Scholarship Honors Adair County Family Who Attended Lindsey Wilson Training School
Posted on Thursday, June 12, 2014 [9:43 PM]
James T. Baker holds a picture of his late mother, Mattie Barger
Baker. Baker started
the Mattie B. Baker & Sons Scholarship in memory or her and
two of his brothers,
Walter and Tyler.
COLUMBIA, Ky. -- Adair County native
Mattie Barger Baker was born before the first
classes were held at Lindsey Wilson College.
Now, thanks to one of her sons, her legacy will be felt by
future generations of the college's students.
The Mattie B. Baker & Sons
Scholarship will help an Adair County resident earn a
James T. Baker of Richmond, Ky., said he
started the endowed scholarship to honor his mother and two of his
brothers, all of whom attended Lindsey Wilson.
"We were all very grateful to our parents, we were all
very thankful to our teachers, and we were thankful for being
raised in a Christian home," Baker said. "In a way, this is a
delayed gift really from my parents and my brothers to Lindsey
Baker and two of his late brothers,
Walter and Tyler, attended the
former Lindsey Wilson Training School through the sixth grade. All
three graduated from Adair County schools and then had
distinguished careers -- Walter was a state senator and Kentucky
Supreme Court justice; Tyler was a chiropractor; and James served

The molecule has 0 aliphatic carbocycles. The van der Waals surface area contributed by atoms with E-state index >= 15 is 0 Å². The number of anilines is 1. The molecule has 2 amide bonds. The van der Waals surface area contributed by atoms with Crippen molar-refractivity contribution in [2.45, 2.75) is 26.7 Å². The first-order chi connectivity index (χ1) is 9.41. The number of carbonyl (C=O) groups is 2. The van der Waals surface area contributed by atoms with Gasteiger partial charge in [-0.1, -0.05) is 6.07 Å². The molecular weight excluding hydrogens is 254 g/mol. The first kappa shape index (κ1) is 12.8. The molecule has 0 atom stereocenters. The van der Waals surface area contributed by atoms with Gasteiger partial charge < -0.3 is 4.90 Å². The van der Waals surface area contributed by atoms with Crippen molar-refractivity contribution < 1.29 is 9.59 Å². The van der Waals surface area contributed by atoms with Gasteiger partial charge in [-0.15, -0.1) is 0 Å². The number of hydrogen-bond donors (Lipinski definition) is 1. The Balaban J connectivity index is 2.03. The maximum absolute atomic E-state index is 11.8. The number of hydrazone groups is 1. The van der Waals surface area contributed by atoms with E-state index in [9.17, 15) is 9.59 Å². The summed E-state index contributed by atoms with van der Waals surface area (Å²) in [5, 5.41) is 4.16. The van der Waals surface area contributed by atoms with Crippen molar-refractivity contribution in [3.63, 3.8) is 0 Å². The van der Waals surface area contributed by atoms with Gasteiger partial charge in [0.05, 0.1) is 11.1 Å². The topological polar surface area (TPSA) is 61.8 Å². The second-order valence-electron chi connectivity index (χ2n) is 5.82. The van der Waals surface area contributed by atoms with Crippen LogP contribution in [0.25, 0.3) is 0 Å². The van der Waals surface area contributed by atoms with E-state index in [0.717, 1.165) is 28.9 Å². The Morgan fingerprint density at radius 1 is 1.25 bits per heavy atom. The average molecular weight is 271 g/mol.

the Social Security Administration.
Mattie Baker, who was born in 1899 in the Hardscratch
area, used an eighth-grade education and education courses she took
Lindsey WIlson to become a teacher in Macon, Ga., where she earned
$35 a week.
She returned to Adair County in the 1920s where she met
and married Columbia businessman Herschel Baker.
The Bakers had six children, but twin girls died in childbirth and
their oldest son, Herschel Porter, died at age 8
of an appendicitis.
In the early 1940s, Herschel Baker was diagnosed with
multiple sclerosis. That forced Mattie to shoulder an increasingly
larger burden of supporting the family. James Baker said his mother
raised chickens and planted "a large garden" on the home's five
acres, which adjoined what is now the Columbia Post
Then Mattie "bought a few little antique glass pieces for
a few dollars and sold them to double her money," James
That sale began what blossomed into an almost four-decade
business in the antique business. When Mattie died in December
1980, she had become one of the more well-known and respected
antique dealers in the region.
"She was really enthusiastic about antiques, she really
loved the business and developed a good reputation," James said.
"She had second- and third-generation antique customers because she
was so well-known."
In fact, about 12 hours before Mattie died, she recorded
her one of her best sales, James said. By then, her business had
expanded to almost three houses packed with antiques.
"When I was in school, they kidded me that I lived in the
house where people were moving out every day," James said. "Because
when Mom would come home with antiques, and they were piled on the
front porch until she went through everything."
James Baker said he and his two brothers not only
appreciated the educational foundation they received at the Lindsey
Wilson Training School but also advice they received from their
"One thing Dad and Mom both preached to us was save for a
rainy day," he said. "They would say, 'We can't tell you when it's
going to happen, but we can tell you that if you hang around here,
it's going to happen.' And they were right on that. And that's good
advice for anyone."